Reducing Your Risk of Lyme Disease
The keys to reducing the risk of Lyme disease are to:
- Avoid ticks in the areas where you live and work
- Protect yourself from getting a tick on your body
Reduce or Avoid Tick Habitats
Reducing or avoiding tick habitats can reduce your chances of being bitten. To do this:
- Avoid moist, shaded, wooded, or brushy areas.
- When walking in the outdoors, stay on cleared, well-traveled paths, and walk in the center of trails to avoid overgrown grass and brush.
- Avoid sitting on the ground or on stonewalls.
- Remove leaf litter, brush, and woodpiles from around your home and the edges of your yard.
- Mow the grass often.
- Discourage animals that carry ticks from coming onto your property.
Wear Proper Clothing
Proper clothing can help protect you from tick bites. When spending time outdoors in areas where there may be ticks, you should:
- Wear light-colored long pants and a long-sleeved shirt. This makes it easier for you to see any ticks that may get on you.
- Tuck shirt into pants and pants into socks. Wear a hat and enclosed shoes. This makes it more difficult for ticks to get onto your skin.
- Put your clothes in the dryer for about 20 minutes after spending time outdoors. This will kill any unseen ticks.
Use Insect Repellent
Apply insect repellent containing DEET to clothes and exposed skin. Carefully follow directions for use. Insect repellents containing permethrin can be applied to pants, socks, and shoes. When you return inside, wash repellents off your skin.
Check for and Remove Ticks
The tick usually must be attached to your skin for at least 24-48 hours for the bacteria to get into your bloodstream. To ensure quick removal of any attached ticks you should:
- Do frequent tick checks, including a naked, full body exam when returning from the outdoors.
If you find any ticks, do the following:
- With fine-point tweezers, grab the tick at the place where it is attached, next to the skin.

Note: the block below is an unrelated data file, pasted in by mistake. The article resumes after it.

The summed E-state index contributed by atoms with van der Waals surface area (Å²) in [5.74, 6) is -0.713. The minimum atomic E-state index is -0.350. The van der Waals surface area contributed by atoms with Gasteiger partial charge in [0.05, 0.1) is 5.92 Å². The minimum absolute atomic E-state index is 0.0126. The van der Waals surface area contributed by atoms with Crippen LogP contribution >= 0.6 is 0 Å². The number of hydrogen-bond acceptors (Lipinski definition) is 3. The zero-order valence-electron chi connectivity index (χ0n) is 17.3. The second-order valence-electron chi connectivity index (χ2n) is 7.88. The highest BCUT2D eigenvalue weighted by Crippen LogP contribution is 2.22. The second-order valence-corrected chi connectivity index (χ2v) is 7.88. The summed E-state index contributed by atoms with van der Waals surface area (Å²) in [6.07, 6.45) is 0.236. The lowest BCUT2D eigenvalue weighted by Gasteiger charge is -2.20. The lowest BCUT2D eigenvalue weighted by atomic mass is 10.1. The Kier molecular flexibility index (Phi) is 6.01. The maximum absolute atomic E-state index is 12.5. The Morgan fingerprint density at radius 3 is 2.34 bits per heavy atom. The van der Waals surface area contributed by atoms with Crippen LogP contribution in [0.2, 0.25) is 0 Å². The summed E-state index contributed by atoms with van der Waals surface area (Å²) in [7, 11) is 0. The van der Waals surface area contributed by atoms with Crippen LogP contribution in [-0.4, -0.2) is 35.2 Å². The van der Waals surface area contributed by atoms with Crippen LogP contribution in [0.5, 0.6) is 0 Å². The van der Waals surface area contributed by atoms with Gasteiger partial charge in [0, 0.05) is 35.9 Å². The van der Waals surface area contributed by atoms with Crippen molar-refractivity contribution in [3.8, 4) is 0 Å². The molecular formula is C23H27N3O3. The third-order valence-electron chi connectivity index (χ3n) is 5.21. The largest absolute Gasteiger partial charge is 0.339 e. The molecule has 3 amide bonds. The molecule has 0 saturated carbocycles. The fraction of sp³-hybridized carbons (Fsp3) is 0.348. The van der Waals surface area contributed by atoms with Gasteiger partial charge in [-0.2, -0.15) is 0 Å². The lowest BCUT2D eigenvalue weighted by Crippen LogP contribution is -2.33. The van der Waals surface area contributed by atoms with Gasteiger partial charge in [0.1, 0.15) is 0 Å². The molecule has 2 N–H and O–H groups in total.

- Gently pull the tick straight out.
- Save the tick in a small vial and mark the date.
- Wash your hands and clean the tweezers with alcohol.
- Report the bite to your doctor.
- Watch carefully for any signs of Lyme disease, especially a rash at the site of the bite and/or fever; symptoms usually appear within 30 days of the bite.
Doctors vary in their recommendations concerning taking preventive antibiotics following a tick bite. Antibiotic treatment given within 72 hours of a tick bite has been shown to significantly reduce the likelihood of developing Lyme disease. If bitten by a tick, you should check with your doctor to see if taking one or more doses of antibiotic is appropriate for you.
Frequently asked questions. American Lyme Disease Foundation website. Available at: http://www.aldf.com/faq.shtml . Accessed October 5, 2008.
Frequently asked questions about lyme disease. Infectious Diseases Society of America website. Available at: http://www.idsociety.org/lymediseasefacts.htm . Accessed October 5, 2008.
Lyme disease. Lyme Disease Foundation website. Available at: http://www.lyme.org/otherdis/ld.html . Accessed October 5, 2008.
Lyme disease. National Institute of Allergy and Infectious Diseases website. Available at: http://www3.niaid.nih.gov/topics/lymeDisease/ . Accessed October 5, 2008.
5/28/2010 DynaMed's Systematic Literature Surveillance DynaMed's Systematic Literature Surveillance: Warshafsky S, Lee DH, Francois LK, Nowakowski J, Nadelman RB, Wormser GP. Efficacy of antibiotic prophylaxis for the prevention of Lyme disease: an updated systematic review and meta-analysis. J Antimicrob Chemother. 2010;65(6):1137-1144.
Last reviewed October 2009 by
Please be aware that this information is provided to supplement the care provided by your physician. It is neither intended nor implied to be a substitute for professional medical advice. CALL YOUR HEALTHCARE PROVIDER IMMEDIATELY IF YOU THINK YOU MAY HAVE A MEDICAL EMERGENCY. Always seek the advice of your physician or other qualified health provider prior to starting any new treatment or with any questions you may have regarding a medical condition.
Copyright © 2007 EBSCO Publishing All rights reserved.